The time argument can have different formats.   First,  it  can  be  an
       absolute time in the format hh:mm, in which hh is the hour (1 or 2 dig-
       its) and mm is the minute of the hour (in two digits).  Second, it  can
       be  in the format +m, in which m is the number of minutes to wait.  The
       word now is an alias for +0.

  If the time argument is not given, the command should exit with an error (as the traditional command does). In no case should shutting the system down be the response to a misunderstood syntax.

Additional info:

  The /etc/nologin functionality should be implemented as well.
 
       If shutdown is called with  a  delay,  it  creates  the  advisory  file
       /etc/nologin  which  causes  programs such as login(1) to not allow new
       user logins. Shutdown removes this file if it is stopped before it  can
       signal  init  (i.e.  it is cancelled or something goes wrong).  It also
       removes it before calling init to change the runlevel.

  Additionally, -c should cancel a running shutdown.

  It may be advisable to implement complete functionality as well, like the -f command to force a filesystem check. However, the lack of these features, and the consequences if that lack is not handled gracefully, is not as great as with the time argument.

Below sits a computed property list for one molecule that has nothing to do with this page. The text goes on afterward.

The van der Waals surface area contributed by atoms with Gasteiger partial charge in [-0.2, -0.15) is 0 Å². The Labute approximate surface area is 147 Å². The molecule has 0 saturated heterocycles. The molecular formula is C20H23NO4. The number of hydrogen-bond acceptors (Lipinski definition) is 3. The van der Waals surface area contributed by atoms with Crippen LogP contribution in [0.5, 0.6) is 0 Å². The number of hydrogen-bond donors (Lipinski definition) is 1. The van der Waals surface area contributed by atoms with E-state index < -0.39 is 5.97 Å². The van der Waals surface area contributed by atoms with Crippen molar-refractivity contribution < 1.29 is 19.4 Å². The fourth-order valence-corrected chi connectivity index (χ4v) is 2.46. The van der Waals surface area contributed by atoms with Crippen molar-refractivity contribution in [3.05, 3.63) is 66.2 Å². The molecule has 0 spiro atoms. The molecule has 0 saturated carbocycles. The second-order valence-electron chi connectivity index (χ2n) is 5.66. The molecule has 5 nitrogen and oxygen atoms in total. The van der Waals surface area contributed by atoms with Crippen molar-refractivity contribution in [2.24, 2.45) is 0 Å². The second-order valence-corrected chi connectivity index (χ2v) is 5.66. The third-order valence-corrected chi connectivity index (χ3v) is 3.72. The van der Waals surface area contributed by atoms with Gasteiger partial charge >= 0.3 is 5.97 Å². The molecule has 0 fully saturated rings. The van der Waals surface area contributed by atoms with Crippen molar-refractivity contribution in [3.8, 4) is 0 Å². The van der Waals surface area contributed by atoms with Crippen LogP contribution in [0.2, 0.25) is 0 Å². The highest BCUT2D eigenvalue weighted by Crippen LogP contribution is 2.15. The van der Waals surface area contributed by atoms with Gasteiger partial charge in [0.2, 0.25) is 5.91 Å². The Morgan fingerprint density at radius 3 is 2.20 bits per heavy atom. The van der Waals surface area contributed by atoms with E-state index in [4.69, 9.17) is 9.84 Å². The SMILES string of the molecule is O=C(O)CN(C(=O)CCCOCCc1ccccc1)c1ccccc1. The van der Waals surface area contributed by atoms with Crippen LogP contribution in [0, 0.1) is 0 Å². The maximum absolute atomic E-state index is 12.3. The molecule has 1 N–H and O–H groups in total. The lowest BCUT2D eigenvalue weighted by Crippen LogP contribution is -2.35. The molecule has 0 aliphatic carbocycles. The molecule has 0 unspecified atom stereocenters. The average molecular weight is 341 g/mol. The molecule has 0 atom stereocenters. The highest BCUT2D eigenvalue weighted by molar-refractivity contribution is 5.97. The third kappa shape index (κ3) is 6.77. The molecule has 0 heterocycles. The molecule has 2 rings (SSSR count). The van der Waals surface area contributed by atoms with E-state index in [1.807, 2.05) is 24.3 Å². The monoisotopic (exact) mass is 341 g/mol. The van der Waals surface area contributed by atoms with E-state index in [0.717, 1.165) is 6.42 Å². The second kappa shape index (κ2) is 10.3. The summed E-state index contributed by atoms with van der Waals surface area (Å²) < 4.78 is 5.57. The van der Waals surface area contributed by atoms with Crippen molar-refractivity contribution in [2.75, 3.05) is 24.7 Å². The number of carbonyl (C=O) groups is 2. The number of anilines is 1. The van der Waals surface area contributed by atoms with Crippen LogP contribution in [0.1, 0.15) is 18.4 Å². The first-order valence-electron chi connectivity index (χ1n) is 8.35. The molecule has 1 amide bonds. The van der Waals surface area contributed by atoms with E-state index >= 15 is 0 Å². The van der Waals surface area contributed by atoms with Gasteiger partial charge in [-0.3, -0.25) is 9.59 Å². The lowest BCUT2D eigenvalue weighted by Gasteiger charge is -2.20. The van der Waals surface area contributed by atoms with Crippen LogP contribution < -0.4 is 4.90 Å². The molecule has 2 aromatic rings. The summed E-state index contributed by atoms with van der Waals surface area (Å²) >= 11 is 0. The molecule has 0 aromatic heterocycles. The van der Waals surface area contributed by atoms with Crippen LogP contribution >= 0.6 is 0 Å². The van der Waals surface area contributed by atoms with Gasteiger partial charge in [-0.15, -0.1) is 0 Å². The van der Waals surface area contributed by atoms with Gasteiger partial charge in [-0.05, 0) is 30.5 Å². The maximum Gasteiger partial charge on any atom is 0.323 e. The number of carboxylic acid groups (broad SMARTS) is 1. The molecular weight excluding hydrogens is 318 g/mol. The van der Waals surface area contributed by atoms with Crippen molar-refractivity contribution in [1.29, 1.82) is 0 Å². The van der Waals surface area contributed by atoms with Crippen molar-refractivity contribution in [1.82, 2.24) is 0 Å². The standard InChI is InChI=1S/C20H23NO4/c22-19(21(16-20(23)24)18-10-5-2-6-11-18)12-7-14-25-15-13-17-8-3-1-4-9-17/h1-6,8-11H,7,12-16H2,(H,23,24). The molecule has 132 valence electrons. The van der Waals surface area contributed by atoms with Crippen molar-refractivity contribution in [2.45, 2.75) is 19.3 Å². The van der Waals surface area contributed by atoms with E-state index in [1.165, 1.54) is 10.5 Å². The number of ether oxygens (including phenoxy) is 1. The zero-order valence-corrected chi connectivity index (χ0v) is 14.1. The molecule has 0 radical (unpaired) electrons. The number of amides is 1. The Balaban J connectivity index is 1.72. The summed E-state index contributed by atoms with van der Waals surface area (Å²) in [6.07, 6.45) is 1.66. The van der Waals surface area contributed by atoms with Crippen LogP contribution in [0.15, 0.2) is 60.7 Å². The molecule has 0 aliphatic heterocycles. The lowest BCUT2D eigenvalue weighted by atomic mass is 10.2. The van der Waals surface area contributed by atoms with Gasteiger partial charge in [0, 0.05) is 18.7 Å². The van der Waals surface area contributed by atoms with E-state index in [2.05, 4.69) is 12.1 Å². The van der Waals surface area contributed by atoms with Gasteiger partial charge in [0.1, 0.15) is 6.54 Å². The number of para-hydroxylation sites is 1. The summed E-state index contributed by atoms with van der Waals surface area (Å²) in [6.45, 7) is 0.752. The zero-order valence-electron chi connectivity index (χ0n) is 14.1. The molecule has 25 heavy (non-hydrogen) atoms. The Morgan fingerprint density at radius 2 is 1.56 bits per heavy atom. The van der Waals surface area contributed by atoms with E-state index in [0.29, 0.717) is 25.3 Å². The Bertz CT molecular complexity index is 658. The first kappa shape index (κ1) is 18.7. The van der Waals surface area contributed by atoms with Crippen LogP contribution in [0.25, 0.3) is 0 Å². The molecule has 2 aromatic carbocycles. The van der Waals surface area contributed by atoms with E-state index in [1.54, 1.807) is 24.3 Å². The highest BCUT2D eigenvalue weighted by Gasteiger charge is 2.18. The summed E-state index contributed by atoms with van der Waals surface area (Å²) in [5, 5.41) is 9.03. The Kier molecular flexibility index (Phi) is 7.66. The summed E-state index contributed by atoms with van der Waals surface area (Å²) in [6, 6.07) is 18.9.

Comment 1 Matthew Miller 2010-08-15 09:57:11 EDT
The shutdown command provided with upstart also correctly implements a grace period, and the -c cancel command. It doesn't implement the filesystem check force flag or /etc/shutdown.allow.

Also, note that the "reboot", "poweroff", and "halt" commands from the usermode package are appropriate to use when one wants the "instant action" behavior.

On Monday, I'll take a look at the original code and provide a spec for the (undocumented?) behavior regarding at what times repeat shutdown-alerts are sent and when the /etc/nologin file is created (it's not immediate when the shutdown is scheduled for far in the future).
Comment 2 Lennart Poettering 2010-08-16 10:03:05 EDT
systemd git now submits delayed shutdown in the /sbin/shutdown command, as well as the -f, -F and -c switches.

To be frank I find the samantics of these commands more than questionnable, but well, I guess for compatbility we should keep this behaviour around.